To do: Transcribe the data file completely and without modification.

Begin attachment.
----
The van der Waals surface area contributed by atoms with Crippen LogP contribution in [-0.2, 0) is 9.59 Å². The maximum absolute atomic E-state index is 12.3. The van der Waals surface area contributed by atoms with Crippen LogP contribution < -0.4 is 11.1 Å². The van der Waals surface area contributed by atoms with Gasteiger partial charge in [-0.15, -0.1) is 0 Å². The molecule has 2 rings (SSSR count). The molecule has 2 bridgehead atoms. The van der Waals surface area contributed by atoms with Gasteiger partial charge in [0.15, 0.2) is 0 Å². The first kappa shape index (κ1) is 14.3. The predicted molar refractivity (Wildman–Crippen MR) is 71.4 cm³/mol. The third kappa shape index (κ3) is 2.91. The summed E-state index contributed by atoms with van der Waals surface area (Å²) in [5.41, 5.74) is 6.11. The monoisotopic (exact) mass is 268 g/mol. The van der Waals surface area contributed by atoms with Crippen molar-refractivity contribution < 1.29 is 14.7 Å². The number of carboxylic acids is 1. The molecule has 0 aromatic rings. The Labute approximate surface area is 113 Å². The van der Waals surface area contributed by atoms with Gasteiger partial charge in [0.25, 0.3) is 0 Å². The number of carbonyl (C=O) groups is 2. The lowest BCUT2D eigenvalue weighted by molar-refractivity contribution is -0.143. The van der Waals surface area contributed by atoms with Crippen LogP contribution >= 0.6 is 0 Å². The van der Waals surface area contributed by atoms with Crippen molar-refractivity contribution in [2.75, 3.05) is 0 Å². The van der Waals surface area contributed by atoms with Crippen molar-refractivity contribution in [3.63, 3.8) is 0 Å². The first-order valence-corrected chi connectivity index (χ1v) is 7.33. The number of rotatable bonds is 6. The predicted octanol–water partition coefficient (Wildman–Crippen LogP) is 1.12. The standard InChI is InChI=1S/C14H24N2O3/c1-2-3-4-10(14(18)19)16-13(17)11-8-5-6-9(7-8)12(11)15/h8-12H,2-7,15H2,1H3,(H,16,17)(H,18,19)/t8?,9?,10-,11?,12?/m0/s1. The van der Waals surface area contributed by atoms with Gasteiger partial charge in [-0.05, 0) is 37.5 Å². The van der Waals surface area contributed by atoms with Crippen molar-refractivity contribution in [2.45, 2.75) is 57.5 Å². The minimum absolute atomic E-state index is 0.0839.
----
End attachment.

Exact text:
The van der Waals surface area contributed by atoms with Crippen LogP contribution in [-0.2, 0) is 9.59 Å². The maximum absolute atomic E-state index is 12.3. The van der Waals surface area contributed by atoms with Crippen LogP contribution < -0.4 is 11.1 Å². The van der Waals surface area contributed by atoms with Gasteiger partial charge in [-0.15, -0.1) is 0 Å². The molecule has 2 rings (SSSR count). The molecule has 2 bridgehead atoms. The van der Waals surface area contributed by atoms with Gasteiger partial charge in [0.15, 0.2) is 0 Å². The first kappa shape index (κ1) is 14.3. The predicted molar refractivity (Wildman–Crippen MR) is 71.4 cm³/mol. The third kappa shape index (κ3) is 2.91. The summed E-state index contributed by atoms with van der Waals surface area (Å²) in [5.41, 5.74) is 6.11. The monoisotopic (exact) mass is 268 g/mol. The van der Waals surface area contributed by atoms with Crippen molar-refractivity contribution < 1.29 is 14.7 Å². The number of carboxylic acids is 1. The molecule has 0 aromatic rings. The Labute approximate surface area is 113 Å². The van der Waals surface area contributed by atoms with Gasteiger partial charge in [0.25, 0.3) is 0 Å². The number of carbonyl (C=O) groups is 2. The lowest BCUT2D eigenvalue weighted by molar-refractivity contribution is -0.143. The van der Waals surface area contributed by atoms with Crippen LogP contribution >= 0.6 is 0 Å². The van der Waals surface area contributed by atoms with Crippen molar-refractivity contribution in [2.75, 3.05) is 0 Å². The van der Waals surface area contributed by atoms with Crippen molar-refractivity contribution in [3.63, 3.8) is 0 Å². The first-order valence-corrected chi connectivity index (χ1v) is 7.33. The number of rotatable bonds is 6. The predicted octanol–water partition coefficient (Wildman–Crippen LogP) is 1.12. The standard InChI is InChI=1S/C14H24N2O3/c1-2-3-4-10(14(18)19)16-13(17)11-8-5-6-9(7-8)12(11)15/h8-12H,2-7,15H2,1H3,(H,16,17)(H,18,19)/t8?,9?,10-,11?,12?/m0/s1. The van der Waals surface area contributed by atoms with Gasteiger partial charge in [-0.05, 0) is 37.5 Å². The van der Waals surface area contributed by atoms with Crippen molar-refractivity contribution in [2.45, 2.75) is 57.5 Å². The minimum absolute atomic E-state index is 0.0839.